Voulez-vous triompher des belles?... From 'L'Oeuvre d'Antoine Watteau Peintre du Roy Recueil Jullienne', result 1 of 1
This etching - with engraving - is a reproduction of Antoine Watteau's famous painting Voulez-vous triompher des belles? (the translation is a rhetorical question, 'Do you want to succeed with beautiful women?') The original painting is located in the Wallace Collection, London, and dates from c. 1716. The print is Plate 84 from the two-volume L'Oeuvre d'Antoine Watteau, also known as The Recueil Jullienne (published 1735). It is named after Watteau's friend and great admirer, Jean de Jullienne. The quality of the reproductions, using a mixture of engraving and etching following the practice of Rubens's engravers, varied according to the skill of the people employed by Jullienne, but was often very high, as here. Such a comprehensive record of an artist was hitherto unparalleled and helped disseminate Watteau's influence through Europe and into the decorative arts. The inscription on this print includes a dedication to the Comte de Caylus, another Watteau admirer, major collector and antiquarian, as well as a signature-cum-advert for the printmaker, 'A Paris chez Thomassin rue Vivienne à la Biblioteque du Royr'. (Henri Simon Thomassin [1687-1741]). The painting itself has been excellently described in the blog by Douglas Blanchard, 'Counterlight's Peculiars', as follows:
The painting with the probably apocryphal title of Voulez-vous triompher des belles? looks at first glance to be a typical example of Rococo love in the shrubbery. We see silk satin rustling in the dark leaves at twilight as in so many later Rococo paintings (though never was the effect of shimmering silk against dark foliage so beautifully painted as by Watteau). If we look closely at it, there is a mysterious little drama taking place. A couple find themselves apart from the rest of the company beneath an old stone herm covered in vegetation. The man wears a mask and appears to be spooking the woman. She is indeed startled, but not amused as perhaps the man intended. She recoils as he lunges. He wears the costume of a very familiar figure from the Comedia dell'Arte, Harlequin, the trickster and scheming servant. She could be in the costume of Columbine. The people behind them are actors, we assume from the same troupe. They appear to be unaware of what is taking place on the other side of the herm, and busy with their own happy love making. A couple find themselves alone together and go through a very uncertain drama of trying to fathom each other's feelings. The situation is amusing, but with an air of desperation and melancholy about it. The stone herm looming in the dark shrubbery subtly reminds us that the time for youth, love, and life itself is fleeting, as fleeting as the time of twilight in which this little drama takes place.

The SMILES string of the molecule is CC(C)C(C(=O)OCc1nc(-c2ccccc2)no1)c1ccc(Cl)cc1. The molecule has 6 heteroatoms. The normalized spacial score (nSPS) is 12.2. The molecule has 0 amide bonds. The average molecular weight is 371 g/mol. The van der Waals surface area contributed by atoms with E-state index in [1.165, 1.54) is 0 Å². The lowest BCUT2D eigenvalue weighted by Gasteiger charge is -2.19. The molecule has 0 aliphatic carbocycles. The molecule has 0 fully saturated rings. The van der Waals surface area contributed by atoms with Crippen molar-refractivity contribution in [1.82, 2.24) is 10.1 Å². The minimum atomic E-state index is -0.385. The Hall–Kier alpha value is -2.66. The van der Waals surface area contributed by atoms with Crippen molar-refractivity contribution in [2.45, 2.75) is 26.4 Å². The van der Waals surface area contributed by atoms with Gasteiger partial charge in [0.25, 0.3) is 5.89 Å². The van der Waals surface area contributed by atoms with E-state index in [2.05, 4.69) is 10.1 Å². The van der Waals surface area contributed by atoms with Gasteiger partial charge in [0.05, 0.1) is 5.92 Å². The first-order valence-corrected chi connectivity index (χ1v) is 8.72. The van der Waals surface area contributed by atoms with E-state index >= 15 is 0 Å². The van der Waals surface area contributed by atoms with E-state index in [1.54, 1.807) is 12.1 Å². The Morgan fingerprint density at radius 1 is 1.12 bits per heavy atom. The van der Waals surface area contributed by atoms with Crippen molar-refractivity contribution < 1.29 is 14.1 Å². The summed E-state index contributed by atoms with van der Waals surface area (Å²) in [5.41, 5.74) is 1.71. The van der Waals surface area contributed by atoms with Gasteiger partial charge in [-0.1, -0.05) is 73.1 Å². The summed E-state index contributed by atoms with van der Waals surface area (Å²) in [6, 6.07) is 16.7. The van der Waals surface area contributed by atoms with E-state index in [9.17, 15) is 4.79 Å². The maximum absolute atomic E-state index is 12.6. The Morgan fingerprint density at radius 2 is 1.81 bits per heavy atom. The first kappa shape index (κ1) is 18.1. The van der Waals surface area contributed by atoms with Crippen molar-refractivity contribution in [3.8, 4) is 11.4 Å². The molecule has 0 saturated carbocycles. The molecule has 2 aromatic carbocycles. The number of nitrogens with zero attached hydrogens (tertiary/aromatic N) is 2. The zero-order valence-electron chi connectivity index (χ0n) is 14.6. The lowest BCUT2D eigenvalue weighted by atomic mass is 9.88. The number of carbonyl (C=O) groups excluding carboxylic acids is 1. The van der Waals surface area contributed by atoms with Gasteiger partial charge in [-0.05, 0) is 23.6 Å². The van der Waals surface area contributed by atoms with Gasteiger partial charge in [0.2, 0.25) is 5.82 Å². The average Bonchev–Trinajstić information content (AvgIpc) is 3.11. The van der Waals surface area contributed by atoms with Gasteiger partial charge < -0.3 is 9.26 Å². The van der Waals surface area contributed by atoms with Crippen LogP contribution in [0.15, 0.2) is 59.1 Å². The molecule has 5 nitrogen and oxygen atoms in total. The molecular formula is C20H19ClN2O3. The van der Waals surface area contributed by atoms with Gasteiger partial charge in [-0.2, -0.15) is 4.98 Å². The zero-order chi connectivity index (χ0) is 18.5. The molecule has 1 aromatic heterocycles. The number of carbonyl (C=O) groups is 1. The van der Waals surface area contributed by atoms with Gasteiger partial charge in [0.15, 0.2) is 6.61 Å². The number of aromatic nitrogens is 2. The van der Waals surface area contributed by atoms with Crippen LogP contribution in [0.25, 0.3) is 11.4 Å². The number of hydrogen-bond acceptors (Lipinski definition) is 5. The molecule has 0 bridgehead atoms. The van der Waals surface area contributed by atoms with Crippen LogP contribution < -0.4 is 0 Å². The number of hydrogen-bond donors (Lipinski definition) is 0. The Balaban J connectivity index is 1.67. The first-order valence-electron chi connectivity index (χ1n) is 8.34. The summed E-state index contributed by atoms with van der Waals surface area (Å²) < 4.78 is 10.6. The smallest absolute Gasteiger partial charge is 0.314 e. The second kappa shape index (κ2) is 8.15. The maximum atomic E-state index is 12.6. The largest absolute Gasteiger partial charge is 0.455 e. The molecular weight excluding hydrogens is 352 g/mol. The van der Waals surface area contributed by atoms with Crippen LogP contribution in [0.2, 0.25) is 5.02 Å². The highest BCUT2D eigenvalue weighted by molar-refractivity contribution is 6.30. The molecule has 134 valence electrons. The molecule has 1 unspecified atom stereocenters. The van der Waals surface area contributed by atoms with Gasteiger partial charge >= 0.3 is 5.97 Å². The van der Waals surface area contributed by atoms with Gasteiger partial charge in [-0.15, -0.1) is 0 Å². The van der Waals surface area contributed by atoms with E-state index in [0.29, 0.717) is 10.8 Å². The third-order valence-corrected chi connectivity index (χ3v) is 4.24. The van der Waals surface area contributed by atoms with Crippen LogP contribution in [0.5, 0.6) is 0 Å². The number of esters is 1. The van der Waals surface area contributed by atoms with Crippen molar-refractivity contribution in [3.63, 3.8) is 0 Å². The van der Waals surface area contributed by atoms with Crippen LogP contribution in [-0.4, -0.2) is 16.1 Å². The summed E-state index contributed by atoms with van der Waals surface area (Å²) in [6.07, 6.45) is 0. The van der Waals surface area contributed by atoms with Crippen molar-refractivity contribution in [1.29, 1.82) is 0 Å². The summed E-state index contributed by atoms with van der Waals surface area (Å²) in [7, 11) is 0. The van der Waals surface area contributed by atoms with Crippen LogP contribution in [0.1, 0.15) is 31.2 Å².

Dr Mark Stocker Curator, Historical International Art June 2017
after Watteau's painting c.1716 in the Wallace Collection, London
Plate 84 from
Do you want to succeed with women
Harlequin courting a woman at the bottom of a term, in the shadow of a tree; in the background, group playing music and singing
Lettered with names of designer and engraver, dedication to the Count of Caylus, two columns of verses in French, and publication address:
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